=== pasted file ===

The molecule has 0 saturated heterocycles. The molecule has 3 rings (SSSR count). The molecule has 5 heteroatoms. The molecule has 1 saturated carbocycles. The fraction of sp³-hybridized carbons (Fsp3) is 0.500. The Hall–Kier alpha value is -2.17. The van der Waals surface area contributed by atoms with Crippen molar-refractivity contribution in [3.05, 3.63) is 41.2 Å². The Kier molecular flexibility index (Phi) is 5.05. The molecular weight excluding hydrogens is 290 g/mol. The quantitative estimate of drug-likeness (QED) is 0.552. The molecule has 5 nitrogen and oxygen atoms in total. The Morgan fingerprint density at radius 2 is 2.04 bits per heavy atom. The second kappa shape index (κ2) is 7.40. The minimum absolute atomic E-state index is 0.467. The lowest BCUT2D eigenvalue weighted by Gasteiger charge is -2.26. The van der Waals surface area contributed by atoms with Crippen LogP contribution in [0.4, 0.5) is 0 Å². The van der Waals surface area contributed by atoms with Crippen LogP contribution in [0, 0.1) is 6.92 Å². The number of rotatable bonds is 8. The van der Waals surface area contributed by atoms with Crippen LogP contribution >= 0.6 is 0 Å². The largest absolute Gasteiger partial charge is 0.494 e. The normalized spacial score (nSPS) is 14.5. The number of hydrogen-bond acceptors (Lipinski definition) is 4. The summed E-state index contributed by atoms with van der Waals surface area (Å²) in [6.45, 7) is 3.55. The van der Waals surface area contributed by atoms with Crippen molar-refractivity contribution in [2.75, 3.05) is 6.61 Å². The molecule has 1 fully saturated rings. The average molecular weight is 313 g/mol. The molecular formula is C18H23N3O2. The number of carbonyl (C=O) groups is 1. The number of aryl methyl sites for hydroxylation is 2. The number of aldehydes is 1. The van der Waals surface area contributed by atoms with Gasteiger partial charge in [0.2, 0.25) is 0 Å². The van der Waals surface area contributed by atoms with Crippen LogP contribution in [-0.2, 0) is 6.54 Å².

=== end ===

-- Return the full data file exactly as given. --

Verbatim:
The molecule has 0 saturated heterocycles. The molecule has 3 rings (SSSR count). The molecule has 5 heteroatoms. The molecule has 1 saturated carbocycles. The fraction of sp³-hybridized carbons (Fsp3) is 0.500. The Hall–Kier alpha value is -2.17. The van der Waals surface area contributed by atoms with Crippen molar-refractivity contribution in [3.05, 3.63) is 41.2 Å². The Kier molecular flexibility index (Phi) is 5.05. The molecular weight excluding hydrogens is 290 g/mol. The quantitative estimate of drug-likeness (QED) is 0.552. The molecule has 5 nitrogen and oxygen atoms in total. The Morgan fingerprint density at radius 2 is 2.04 bits per heavy atom. The second kappa shape index (κ2) is 7.40. The minimum absolute atomic E-state index is 0.467. The lowest BCUT2D eigenvalue weighted by Gasteiger charge is -2.26. The van der Waals surface area contributed by atoms with Crippen LogP contribution in [0.4, 0.5) is 0 Å². The van der Waals surface area contributed by atoms with Crippen LogP contribution in [0, 0.1) is 6.92 Å². The number of rotatable bonds is 8. The van der Waals surface area contributed by atoms with Crippen LogP contribution >= 0.6 is 0 Å². The largest absolute Gasteiger partial charge is 0.494 e. The normalized spacial score (nSPS) is 14.5. The number of hydrogen-bond acceptors (Lipinski definition) is 4. The summed E-state index contributed by atoms with van der Waals surface area (Å²) in [6.45, 7) is 3.55. The van der Waals surface area contributed by atoms with Crippen molar-refractivity contribution in [2.75, 3.05) is 6.61 Å². The molecule has 1 fully saturated rings. The average molecular weight is 313 g/mol. The molecular formula is C18H23N3O2. The number of carbonyl (C=O) groups is 1. The number of aryl methyl sites for hydroxylation is 2. The number of aldehydes is 1. The van der Waals surface area contributed by atoms with Gasteiger partial charge in [0.2, 0.25) is 0 Å². The van der Waals surface area contributed by atoms with Crippen LogP contribution in [-0.2, 0) is 6.54 Å².